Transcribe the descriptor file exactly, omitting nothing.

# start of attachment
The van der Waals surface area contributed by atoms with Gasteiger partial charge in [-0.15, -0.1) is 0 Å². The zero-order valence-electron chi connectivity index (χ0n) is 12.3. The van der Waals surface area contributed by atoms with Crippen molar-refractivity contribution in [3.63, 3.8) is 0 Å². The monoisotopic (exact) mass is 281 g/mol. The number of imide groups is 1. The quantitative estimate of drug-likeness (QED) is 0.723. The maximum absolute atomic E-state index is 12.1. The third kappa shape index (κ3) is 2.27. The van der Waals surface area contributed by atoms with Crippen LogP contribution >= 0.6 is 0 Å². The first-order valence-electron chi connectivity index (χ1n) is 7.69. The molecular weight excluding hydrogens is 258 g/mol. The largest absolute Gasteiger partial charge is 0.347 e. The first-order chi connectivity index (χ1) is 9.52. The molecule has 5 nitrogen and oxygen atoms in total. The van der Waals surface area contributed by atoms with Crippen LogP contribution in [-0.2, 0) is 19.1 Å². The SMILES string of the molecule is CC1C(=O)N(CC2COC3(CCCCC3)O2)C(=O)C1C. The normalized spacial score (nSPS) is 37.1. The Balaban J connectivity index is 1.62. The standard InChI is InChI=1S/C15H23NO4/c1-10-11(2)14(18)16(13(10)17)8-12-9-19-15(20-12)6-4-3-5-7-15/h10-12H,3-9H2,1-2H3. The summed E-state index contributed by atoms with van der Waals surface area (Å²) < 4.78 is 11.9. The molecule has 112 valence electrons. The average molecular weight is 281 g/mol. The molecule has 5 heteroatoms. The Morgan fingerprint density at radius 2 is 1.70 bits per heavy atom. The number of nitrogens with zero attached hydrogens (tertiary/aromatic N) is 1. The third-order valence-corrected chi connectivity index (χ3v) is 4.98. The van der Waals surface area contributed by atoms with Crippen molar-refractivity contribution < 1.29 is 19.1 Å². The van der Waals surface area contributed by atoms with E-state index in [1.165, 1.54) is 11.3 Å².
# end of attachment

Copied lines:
The van der Waals surface area contributed by atoms with Gasteiger partial charge in [-0.15, -0.1) is 0 Å². The zero-order valence-electron chi connectivity index (χ0n) is 12.3. The van der Waals surface area contributed by atoms with Crippen molar-refractivity contribution in [3.63, 3.8) is 0 Å². The monoisotopic (exact) mass is 281 g/mol. The number of imide groups is 1. The quantitative estimate of drug-likeness (QED) is 0.723. The maximum absolute atomic E-state index is 12.1. The third kappa shape index (κ3) is 2.27. The van der Waals surface area contributed by atoms with Crippen LogP contribution >= 0.6 is 0 Å². The first-order valence-electron chi connectivity index (χ1n) is 7.69. The molecular weight excluding hydrogens is 258 g/mol. The largest absolute Gasteiger partial charge is 0.347 e. The first-order chi connectivity index (χ1) is 9.52. The molecule has 5 nitrogen and oxygen atoms in total. The van der Waals surface area contributed by atoms with Crippen LogP contribution in [-0.2, 0) is 19.1 Å². The SMILES string of the molecule is CC1C(=O)N(CC2COC3(CCCCC3)O2)C(=O)C1C. The normalized spacial score (nSPS) is 37.1. The Balaban J connectivity index is 1.62. The standard InChI is InChI=1S/C15H23NO4/c1-10-11(2)14(18)16(13(10)17)8-12-9-19-15(20-12)6-4-3-5-7-15/h10-12H,3-9H2,1-2H3. The summed E-state index contributed by atoms with van der Waals surface area (Å²) < 4.78 is 11.9. The molecule has 112 valence electrons. The average molecular weight is 281 g/mol. The molecule has 5 heteroatoms. The Morgan fingerprint density at radius 2 is 1.70 bits per heavy atom. The number of nitrogens with zero attached hydrogens (tertiary/aromatic N) is 1. The third-order valence-corrected chi connectivity index (χ3v) is 4.98. The van der Waals surface area contributed by atoms with Crippen molar-refractivity contribution < 1.29 is 19.1 Å². The van der Waals surface area contributed by atoms with E-state index in [1.165, 1.54) is 11.3 Å².